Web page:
S. Kidman and Company’s new billionaire owner, Gina Rinehart, is spending Australia Day on at least one of the pastoral company’s remote properties as part of a tour of her new agricultural acquisition.
Mrs Rinehart, the majority shareholder in the Australian Outback Beef (AOB) partnership which paid $365 million for two thirds of the Kidman estate in December, is celebrating our national day talking beef cattle and tucking into a steak at an outback barbecue with Kidman employees and neighbours.
This week’s tour with company officials includes visits to the Innamincka Station area in the South Australian channel country, Helen Springs Station in the Northern Territory Top End and Rockybank Station on Queensland’s western Darling Downs.
“I have been looking forward to meeting the individual Kidman station managers to hear first-hand from them about their ideas on improving the stations,” said Mrs Rinehart, the executive chairman of mining giant Hancock Prospecting and its Hancock Beef division.
AOB’s Kidman business, which is being run in association with Hancock Beef and will see up to $19 million in capital improvements implemented in the coming year to improve the Kidman enterprise’s productivity and efficiency.
AOB, which is also 33 per cent owned by Chinese infrastructure, real estate and farming business, Shanghai CRED, has committed to expanding the Kidman herd by 20,000 head in the next 18 months and creating 35 new full-time permanent jobs by June 2018.
AOB will also be employing extra contractors and short-term specialists.
The combined Kidman and Hancock herds will soon total about 300,000 head, making Hancock Australia’s third biggest beef producer.
Mrs Rinehart is being accompanied on her tour by some of Kidman’s station managers and will “discuss the important improvements we are implementing on our stations”.
“With the expansion of Hancock’s agricultural portfolio, this is an ideal opportunity for both long standing and new managers to come together, and learn from each other’s experiences to help improve each of our stations,” she said.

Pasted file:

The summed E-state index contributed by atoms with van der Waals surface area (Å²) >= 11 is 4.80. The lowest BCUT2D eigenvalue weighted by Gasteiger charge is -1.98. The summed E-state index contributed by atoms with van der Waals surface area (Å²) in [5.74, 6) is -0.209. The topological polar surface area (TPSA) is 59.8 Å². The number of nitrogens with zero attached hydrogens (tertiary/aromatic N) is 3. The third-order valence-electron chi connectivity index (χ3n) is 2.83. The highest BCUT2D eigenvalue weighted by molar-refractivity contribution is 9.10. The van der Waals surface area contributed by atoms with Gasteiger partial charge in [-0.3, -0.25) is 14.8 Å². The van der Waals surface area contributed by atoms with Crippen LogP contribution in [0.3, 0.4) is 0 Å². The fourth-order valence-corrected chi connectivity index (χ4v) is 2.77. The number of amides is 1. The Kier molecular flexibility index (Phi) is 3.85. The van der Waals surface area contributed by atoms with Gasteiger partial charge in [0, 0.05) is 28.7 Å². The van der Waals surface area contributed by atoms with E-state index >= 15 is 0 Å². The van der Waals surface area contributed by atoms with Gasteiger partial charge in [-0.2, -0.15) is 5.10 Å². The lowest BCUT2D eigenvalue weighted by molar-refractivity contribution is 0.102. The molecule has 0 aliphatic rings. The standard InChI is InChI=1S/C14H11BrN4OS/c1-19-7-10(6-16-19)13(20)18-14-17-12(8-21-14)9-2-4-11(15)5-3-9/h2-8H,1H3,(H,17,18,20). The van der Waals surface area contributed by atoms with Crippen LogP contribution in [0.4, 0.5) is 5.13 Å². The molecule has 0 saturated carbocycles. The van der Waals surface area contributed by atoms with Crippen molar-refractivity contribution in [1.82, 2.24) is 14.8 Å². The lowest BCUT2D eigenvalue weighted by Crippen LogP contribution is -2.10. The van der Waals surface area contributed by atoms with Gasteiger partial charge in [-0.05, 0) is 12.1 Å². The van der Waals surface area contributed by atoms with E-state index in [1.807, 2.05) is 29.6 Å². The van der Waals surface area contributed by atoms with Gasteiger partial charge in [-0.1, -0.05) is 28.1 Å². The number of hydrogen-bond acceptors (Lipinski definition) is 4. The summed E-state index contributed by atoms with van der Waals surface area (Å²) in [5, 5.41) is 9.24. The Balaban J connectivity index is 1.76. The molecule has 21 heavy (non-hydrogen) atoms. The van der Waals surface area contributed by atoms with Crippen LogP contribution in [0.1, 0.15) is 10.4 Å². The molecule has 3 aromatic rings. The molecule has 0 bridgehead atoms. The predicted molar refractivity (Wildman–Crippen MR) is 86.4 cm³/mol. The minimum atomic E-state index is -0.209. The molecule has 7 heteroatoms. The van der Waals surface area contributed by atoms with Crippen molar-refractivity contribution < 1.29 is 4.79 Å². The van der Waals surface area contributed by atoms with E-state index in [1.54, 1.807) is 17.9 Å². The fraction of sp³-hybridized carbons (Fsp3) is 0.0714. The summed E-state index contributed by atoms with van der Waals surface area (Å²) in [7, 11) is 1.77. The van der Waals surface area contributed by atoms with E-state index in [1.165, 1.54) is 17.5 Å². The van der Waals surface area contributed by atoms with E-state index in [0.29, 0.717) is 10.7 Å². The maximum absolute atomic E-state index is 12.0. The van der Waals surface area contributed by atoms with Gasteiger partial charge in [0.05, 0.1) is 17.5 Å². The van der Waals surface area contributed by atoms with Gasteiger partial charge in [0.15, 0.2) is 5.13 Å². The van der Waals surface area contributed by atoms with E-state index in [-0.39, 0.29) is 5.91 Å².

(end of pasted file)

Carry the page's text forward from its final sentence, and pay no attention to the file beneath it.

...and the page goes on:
Last month she was in Adelaide at Kidman’s head office to begin working with the historic company’s leadership team.
Mrs Rinehart also used Australia Day as a chance to pay tribute to Australian pastoralists and farmers and their families, and others in the outback, “many of whom can't take today off”.
“For me, it’s a wonderful way to spend Australia Day – in the outback,” she said.
“It’s a reminder of the hard work and sacrifices from those who built our country, over generations, so that we can enjoy the living standards we do, and which so many countries would love to have.
“It’s a reminder of how blessed we are to live in this country,” she said, noting it was also very appropriate to celebrate on January 26 enjoying roast beef, or meat pies or “a steak on the barbie”.
Meanwhile, former NT chief minister, Adam Giles, is to become external affairs general manager for Hancock Prospecting’s pastoral operations.
Mrs Rinehart has known Mr Giles and “regarded him highly” since before his time as chief minister and she looked forward to the contribution he would make to the company and for northern Australia.
The beef industry and northern Australia were an important focus for the Hancock group, she said.
Mrs Rinehart’s management team also includes former northern Victorian Liberal Member for Indi, Sophie Mirabella, who is general manager of government and media relations.
The story Gina goes bush to talk beef with Kidman team on Australia Day first appeared on Farm Online.